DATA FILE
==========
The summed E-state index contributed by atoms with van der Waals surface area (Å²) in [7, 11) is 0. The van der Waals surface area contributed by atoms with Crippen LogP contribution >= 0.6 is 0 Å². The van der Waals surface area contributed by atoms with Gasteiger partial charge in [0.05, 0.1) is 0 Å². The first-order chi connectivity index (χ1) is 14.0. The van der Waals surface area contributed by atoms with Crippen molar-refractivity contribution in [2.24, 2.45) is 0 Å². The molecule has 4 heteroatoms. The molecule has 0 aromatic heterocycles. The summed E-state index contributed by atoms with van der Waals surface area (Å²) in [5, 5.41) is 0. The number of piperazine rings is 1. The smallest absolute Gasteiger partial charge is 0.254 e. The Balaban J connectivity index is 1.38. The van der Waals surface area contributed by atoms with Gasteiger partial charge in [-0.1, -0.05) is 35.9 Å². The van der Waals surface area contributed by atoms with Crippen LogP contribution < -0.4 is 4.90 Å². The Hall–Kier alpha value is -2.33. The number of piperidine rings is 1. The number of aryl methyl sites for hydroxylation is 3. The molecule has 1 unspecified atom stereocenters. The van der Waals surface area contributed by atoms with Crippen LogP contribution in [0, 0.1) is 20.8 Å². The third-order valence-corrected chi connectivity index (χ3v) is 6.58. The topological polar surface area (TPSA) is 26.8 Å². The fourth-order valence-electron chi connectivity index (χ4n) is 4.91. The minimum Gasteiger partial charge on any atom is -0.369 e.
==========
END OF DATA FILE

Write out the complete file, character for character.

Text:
The summed E-state index contributed by atoms with van der Waals surface area (Å²) in [7, 11) is 0. The van der Waals surface area contributed by atoms with Crippen LogP contribution >= 0.6 is 0 Å². The van der Waals surface area contributed by atoms with Gasteiger partial charge in [0.05, 0.1) is 0 Å². The first-order chi connectivity index (χ1) is 14.0. The van der Waals surface area contributed by atoms with Crippen molar-refractivity contribution in [2.24, 2.45) is 0 Å². The molecule has 4 heteroatoms. The molecule has 0 aromatic heterocycles. The summed E-state index contributed by atoms with van der Waals surface area (Å²) in [5, 5.41) is 0. The number of piperazine rings is 1. The smallest absolute Gasteiger partial charge is 0.254 e. The Balaban J connectivity index is 1.38. The van der Waals surface area contributed by atoms with Gasteiger partial charge in [-0.1, -0.05) is 35.9 Å². The van der Waals surface area contributed by atoms with Crippen LogP contribution < -0.4 is 4.90 Å². The Hall–Kier alpha value is -2.33. The number of piperidine rings is 1. The number of aryl methyl sites for hydroxylation is 3. The molecule has 1 unspecified atom stereocenters. The van der Waals surface area contributed by atoms with Crippen LogP contribution in [0, 0.1) is 20.8 Å². The third-order valence-corrected chi connectivity index (χ3v) is 6.58. The topological polar surface area (TPSA) is 26.8 Å². The fourth-order valence-electron chi connectivity index (χ4n) is 4.91. The minimum Gasteiger partial charge on any atom is -0.369 e.